Semantics versus Syntax Part I

Ever since sitting in on Sussman’s classes two years ago, I’ve had “Semantics vs Syntax” on my list of things to understand. It still floats near the top of that list because of its relevance to many of the other problems I am interested in, namely the principal-agent problem, the question of what differentiates computation from other types of thinking and also the true nature of web2.0 technologies.

This last idea, that there are many ways of thinking and that “computation” is but one of them, is close to the original context in which the sematics / syntax comparison was brought up in Sussman’s class. The thesis is that the field of computer science has spent a lot of effort tackling syntactical challenges and not enough time understanding semantic shortcomings.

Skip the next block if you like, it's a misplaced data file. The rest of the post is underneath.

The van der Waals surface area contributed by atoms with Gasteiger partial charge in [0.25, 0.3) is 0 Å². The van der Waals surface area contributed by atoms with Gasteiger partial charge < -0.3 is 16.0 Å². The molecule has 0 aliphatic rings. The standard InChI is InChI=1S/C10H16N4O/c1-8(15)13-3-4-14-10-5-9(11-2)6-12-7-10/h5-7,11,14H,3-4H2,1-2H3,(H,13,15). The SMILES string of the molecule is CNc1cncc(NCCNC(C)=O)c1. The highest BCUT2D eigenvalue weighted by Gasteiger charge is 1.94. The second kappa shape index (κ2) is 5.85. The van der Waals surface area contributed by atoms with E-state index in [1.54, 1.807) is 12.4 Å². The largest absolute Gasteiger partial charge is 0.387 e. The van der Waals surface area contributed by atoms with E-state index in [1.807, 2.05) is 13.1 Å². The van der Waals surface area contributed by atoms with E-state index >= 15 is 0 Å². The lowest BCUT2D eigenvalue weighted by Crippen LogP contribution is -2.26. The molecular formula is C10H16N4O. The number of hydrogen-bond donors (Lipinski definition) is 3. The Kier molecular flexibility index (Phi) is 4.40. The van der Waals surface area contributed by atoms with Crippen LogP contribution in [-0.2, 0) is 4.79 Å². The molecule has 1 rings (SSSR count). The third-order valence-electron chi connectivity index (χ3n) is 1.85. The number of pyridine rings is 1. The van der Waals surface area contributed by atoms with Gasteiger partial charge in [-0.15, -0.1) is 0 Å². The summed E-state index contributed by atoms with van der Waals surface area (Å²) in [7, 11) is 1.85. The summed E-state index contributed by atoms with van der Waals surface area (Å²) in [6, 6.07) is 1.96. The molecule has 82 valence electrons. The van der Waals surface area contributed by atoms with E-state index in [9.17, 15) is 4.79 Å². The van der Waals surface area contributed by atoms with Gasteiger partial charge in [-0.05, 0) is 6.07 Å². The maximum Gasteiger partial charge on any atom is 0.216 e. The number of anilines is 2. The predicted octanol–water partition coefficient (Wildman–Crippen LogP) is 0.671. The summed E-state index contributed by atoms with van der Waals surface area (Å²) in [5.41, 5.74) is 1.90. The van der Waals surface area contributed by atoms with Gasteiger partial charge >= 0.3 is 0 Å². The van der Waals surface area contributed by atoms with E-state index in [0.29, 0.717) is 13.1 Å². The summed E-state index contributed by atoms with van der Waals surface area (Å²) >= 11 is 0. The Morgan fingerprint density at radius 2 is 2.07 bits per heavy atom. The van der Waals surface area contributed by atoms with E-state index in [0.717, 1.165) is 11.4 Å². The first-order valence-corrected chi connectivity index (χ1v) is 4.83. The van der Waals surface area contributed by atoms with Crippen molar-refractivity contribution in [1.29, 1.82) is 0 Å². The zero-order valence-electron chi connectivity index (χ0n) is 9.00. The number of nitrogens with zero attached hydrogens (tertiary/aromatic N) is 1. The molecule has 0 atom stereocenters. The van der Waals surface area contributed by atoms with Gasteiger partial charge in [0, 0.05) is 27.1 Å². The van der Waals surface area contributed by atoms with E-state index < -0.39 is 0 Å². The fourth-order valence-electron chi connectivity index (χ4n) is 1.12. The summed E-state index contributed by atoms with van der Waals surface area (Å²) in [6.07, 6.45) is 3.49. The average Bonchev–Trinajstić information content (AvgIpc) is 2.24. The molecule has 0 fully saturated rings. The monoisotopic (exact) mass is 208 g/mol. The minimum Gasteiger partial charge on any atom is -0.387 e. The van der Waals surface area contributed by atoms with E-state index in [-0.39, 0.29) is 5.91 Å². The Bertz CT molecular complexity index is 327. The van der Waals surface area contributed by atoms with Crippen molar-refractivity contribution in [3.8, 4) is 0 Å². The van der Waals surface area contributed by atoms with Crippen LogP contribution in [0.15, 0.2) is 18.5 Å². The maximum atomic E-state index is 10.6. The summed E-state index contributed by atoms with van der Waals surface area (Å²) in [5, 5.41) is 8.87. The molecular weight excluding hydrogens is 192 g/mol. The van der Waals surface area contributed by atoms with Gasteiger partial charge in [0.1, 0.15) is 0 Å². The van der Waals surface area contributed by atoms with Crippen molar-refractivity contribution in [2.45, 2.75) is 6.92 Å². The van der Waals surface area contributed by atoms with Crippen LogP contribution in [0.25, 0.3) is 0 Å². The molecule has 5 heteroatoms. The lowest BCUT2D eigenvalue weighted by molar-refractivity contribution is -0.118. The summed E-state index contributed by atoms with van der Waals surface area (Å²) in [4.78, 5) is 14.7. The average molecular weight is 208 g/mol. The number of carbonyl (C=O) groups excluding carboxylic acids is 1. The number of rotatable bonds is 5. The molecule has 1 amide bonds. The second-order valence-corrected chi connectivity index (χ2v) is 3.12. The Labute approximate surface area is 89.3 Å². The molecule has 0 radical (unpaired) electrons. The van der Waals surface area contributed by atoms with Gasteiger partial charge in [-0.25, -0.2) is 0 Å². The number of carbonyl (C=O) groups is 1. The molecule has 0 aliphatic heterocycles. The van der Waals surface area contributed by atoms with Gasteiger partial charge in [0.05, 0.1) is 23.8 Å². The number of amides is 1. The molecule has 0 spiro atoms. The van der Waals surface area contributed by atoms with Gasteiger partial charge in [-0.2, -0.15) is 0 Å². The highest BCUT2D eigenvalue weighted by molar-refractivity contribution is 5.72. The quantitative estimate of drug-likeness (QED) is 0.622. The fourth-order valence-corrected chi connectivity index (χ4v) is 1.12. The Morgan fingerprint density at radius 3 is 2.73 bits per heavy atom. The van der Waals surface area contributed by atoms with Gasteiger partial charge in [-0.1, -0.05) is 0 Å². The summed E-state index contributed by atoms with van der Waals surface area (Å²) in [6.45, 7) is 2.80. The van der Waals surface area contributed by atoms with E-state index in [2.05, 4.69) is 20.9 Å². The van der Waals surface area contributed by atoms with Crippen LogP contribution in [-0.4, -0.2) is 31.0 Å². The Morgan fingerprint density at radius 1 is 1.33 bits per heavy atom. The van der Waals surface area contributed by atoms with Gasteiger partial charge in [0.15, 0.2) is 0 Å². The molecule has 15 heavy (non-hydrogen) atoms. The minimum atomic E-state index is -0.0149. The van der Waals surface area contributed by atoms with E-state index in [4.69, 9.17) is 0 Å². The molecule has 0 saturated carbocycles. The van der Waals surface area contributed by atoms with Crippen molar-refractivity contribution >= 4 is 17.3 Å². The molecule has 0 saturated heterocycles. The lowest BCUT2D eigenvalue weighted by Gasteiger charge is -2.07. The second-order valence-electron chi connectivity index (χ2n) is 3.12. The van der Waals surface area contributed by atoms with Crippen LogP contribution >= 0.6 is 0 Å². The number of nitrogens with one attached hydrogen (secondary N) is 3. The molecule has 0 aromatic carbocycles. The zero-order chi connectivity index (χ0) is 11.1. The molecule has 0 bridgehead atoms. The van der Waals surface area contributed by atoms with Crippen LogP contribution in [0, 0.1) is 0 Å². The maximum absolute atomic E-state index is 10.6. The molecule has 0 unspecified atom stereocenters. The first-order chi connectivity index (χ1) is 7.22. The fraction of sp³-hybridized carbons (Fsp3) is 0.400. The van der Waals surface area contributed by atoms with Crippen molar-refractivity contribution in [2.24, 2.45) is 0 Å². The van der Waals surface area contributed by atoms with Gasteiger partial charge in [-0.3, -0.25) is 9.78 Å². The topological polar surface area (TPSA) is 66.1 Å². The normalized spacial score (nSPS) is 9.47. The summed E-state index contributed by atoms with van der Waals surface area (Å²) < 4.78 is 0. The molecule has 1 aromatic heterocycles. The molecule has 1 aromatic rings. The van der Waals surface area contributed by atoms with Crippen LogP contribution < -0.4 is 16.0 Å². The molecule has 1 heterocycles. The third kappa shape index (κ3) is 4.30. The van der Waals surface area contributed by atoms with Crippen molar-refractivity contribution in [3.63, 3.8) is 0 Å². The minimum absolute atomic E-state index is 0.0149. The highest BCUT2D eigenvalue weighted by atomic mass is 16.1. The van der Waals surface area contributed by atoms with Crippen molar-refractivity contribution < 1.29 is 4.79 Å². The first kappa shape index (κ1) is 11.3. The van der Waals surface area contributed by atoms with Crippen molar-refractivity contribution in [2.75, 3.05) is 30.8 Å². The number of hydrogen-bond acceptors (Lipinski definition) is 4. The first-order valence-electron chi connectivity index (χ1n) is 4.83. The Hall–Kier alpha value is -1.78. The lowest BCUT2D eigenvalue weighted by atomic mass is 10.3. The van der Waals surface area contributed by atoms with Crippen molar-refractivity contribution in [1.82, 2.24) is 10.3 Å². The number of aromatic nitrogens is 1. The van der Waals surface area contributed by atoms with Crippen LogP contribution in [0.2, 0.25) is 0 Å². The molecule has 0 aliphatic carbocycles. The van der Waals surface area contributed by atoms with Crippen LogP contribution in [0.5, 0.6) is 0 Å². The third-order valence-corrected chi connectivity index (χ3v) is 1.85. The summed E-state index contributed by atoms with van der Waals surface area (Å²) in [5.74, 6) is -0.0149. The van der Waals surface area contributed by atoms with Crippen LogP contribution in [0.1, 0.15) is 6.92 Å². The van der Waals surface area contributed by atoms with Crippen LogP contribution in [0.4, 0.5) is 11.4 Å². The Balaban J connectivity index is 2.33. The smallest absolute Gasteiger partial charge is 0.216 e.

The way I understand it, it was the desire for proof which led to this bias – computer scientists in the mathematicians’ deductive tradition required closed worlds for mechanisms of inductive proof to hold up, so they closed those worlds in pursuit of proof. Dijkstra is an arch typical thinker in that tradition, and the innovations resulting include typed languages and automatic theorem provers.

To the extent math refers to reality, we are not certain; to the extent we are certain, math does not refer to reality. – Albert Einstein

One can never escape the need for interpretation when communicating with abstract symbols. This need gives rise to uncertainty, be it uncertainty about correctness or uncertainty about the optimality of the chosen representation.

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